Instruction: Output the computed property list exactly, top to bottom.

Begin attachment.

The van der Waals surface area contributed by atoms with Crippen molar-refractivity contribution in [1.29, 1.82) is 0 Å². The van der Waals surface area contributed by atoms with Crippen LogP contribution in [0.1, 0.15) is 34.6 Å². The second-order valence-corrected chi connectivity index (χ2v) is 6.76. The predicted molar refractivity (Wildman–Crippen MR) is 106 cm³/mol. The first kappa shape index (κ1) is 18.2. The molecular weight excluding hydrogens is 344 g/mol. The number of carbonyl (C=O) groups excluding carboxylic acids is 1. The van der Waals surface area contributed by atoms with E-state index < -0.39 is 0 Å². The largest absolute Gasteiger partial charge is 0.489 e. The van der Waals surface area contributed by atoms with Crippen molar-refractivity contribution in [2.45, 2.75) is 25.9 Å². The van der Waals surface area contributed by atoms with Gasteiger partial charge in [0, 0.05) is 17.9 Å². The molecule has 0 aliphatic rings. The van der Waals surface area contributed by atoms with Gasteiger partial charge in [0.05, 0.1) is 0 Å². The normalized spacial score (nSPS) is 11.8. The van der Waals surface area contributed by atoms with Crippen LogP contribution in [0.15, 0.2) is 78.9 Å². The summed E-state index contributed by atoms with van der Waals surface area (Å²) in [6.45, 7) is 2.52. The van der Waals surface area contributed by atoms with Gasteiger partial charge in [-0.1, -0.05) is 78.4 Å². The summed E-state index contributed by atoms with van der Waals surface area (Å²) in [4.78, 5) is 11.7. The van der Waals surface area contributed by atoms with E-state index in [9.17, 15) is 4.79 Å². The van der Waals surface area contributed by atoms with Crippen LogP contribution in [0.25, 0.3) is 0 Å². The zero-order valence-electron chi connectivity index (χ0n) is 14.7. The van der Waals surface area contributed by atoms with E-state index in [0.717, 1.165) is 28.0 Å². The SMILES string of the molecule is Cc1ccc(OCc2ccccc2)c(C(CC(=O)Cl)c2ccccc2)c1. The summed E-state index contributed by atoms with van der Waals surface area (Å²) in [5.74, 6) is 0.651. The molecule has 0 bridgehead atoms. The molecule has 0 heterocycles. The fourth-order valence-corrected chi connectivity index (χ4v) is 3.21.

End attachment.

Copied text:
The van der Waals surface area contributed by atoms with Crippen molar-refractivity contribution in [1.29, 1.82) is 0 Å². The van der Waals surface area contributed by atoms with Crippen LogP contribution in [0.1, 0.15) is 34.6 Å². The second-order valence-corrected chi connectivity index (χ2v) is 6.76. The predicted molar refractivity (Wildman–Crippen MR) is 106 cm³/mol. The first kappa shape index (κ1) is 18.2. The molecular weight excluding hydrogens is 344 g/mol. The number of carbonyl (C=O) groups excluding carboxylic acids is 1. The van der Waals surface area contributed by atoms with E-state index < -0.39 is 0 Å². The largest absolute Gasteiger partial charge is 0.489 e. The van der Waals surface area contributed by atoms with Crippen molar-refractivity contribution in [2.45, 2.75) is 25.9 Å². The van der Waals surface area contributed by atoms with Gasteiger partial charge in [0, 0.05) is 17.9 Å². The molecule has 0 aliphatic rings. The van der Waals surface area contributed by atoms with Gasteiger partial charge in [0.05, 0.1) is 0 Å². The normalized spacial score (nSPS) is 11.8. The van der Waals surface area contributed by atoms with Crippen LogP contribution in [0.15, 0.2) is 78.9 Å². The summed E-state index contributed by atoms with van der Waals surface area (Å²) in [6.45, 7) is 2.52. The van der Waals surface area contributed by atoms with Gasteiger partial charge in [-0.1, -0.05) is 78.4 Å². The summed E-state index contributed by atoms with van der Waals surface area (Å²) in [4.78, 5) is 11.7. The van der Waals surface area contributed by atoms with E-state index in [9.17, 15) is 4.79 Å². The van der Waals surface area contributed by atoms with Crippen LogP contribution in [0.25, 0.3) is 0 Å². The zero-order valence-electron chi connectivity index (χ0n) is 14.7. The van der Waals surface area contributed by atoms with E-state index in [0.717, 1.165) is 28.0 Å². The SMILES string of the molecule is Cc1ccc(OCc2ccccc2)c(C(CC(=O)Cl)c2ccccc2)c1. The summed E-state index contributed by atoms with van der Waals surface area (Å²) in [5.74, 6) is 0.651. The molecule has 0 bridgehead atoms. The molecule has 0 heterocycles. The fourth-order valence-corrected chi connectivity index (χ4v) is 3.21.